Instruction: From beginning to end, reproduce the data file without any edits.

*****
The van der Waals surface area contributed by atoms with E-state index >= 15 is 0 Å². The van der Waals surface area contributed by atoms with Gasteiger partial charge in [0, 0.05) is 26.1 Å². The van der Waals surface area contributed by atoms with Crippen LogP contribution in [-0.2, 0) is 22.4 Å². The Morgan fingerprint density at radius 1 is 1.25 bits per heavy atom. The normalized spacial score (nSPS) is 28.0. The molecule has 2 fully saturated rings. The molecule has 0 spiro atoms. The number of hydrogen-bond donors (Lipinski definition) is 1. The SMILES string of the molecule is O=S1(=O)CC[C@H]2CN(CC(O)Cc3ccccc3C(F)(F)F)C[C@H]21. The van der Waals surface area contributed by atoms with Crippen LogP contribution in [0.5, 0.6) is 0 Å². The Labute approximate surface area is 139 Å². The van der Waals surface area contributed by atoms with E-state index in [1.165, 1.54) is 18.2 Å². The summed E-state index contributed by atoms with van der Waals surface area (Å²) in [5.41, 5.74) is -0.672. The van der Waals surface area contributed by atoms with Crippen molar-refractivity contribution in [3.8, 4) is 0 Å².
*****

The van der Waals surface area contributed by atoms with E-state index >= 15 is 0 Å². The van der Waals surface area contributed by atoms with Gasteiger partial charge in [0, 0.05) is 26.1 Å². The van der Waals surface area contributed by atoms with Crippen LogP contribution in [-0.2, 0) is 22.4 Å². The Morgan fingerprint density at radius 1 is 1.25 bits per heavy atom. The normalized spacial score (nSPS) is 28.0. The molecule has 2 fully saturated rings. The molecule has 0 spiro atoms. The number of hydrogen-bond donors (Lipinski definition) is 1. The SMILES string of the molecule is O=S1(=O)CC[C@H]2CN(CC(O)Cc3ccccc3C(F)(F)F)C[C@H]21. The van der Waals surface area contributed by atoms with Crippen LogP contribution in [0.5, 0.6) is 0 Å². The Labute approximate surface area is 139 Å². The van der Waals surface area contributed by atoms with E-state index in [1.165, 1.54) is 18.2 Å². The summed E-state index contributed by atoms with van der Waals surface area (Å²) in [5.41, 5.74) is -0.672. The van der Waals surface area contributed by atoms with Crippen molar-refractivity contribution in [3.8, 4) is 0 Å².